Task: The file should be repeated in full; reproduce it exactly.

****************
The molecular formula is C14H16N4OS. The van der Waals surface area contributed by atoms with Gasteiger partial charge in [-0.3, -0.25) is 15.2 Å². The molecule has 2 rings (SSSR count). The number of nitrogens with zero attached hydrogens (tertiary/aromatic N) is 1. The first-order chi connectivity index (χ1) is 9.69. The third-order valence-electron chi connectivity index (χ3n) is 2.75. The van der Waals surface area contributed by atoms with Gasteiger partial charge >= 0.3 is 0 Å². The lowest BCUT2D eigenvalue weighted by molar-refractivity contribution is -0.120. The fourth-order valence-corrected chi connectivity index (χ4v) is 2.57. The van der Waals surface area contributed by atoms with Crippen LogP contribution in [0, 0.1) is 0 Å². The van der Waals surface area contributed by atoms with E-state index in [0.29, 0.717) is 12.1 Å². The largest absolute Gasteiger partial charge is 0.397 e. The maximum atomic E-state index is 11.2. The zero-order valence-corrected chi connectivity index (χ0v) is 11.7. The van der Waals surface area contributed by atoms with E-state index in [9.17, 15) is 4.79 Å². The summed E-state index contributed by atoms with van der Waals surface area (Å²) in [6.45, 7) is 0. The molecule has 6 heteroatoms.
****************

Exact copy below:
The molecular formula is C14H16N4OS. The van der Waals surface area contributed by atoms with Gasteiger partial charge in [-0.3, -0.25) is 15.2 Å². The molecule has 2 rings (SSSR count). The number of nitrogens with zero attached hydrogens (tertiary/aromatic N) is 1. The first-order chi connectivity index (χ1) is 9.69. The third-order valence-electron chi connectivity index (χ3n) is 2.75. The van der Waals surface area contributed by atoms with Gasteiger partial charge >= 0.3 is 0 Å². The lowest BCUT2D eigenvalue weighted by molar-refractivity contribution is -0.120. The fourth-order valence-corrected chi connectivity index (χ4v) is 2.57. The van der Waals surface area contributed by atoms with Crippen LogP contribution in [0, 0.1) is 0 Å². The van der Waals surface area contributed by atoms with E-state index in [0.29, 0.717) is 12.1 Å². The largest absolute Gasteiger partial charge is 0.397 e. The maximum atomic E-state index is 11.2. The zero-order valence-corrected chi connectivity index (χ0v) is 11.7. The van der Waals surface area contributed by atoms with E-state index in [9.17, 15) is 4.79 Å². The summed E-state index contributed by atoms with van der Waals surface area (Å²) in [6.45, 7) is 0. The molecule has 6 heteroatoms.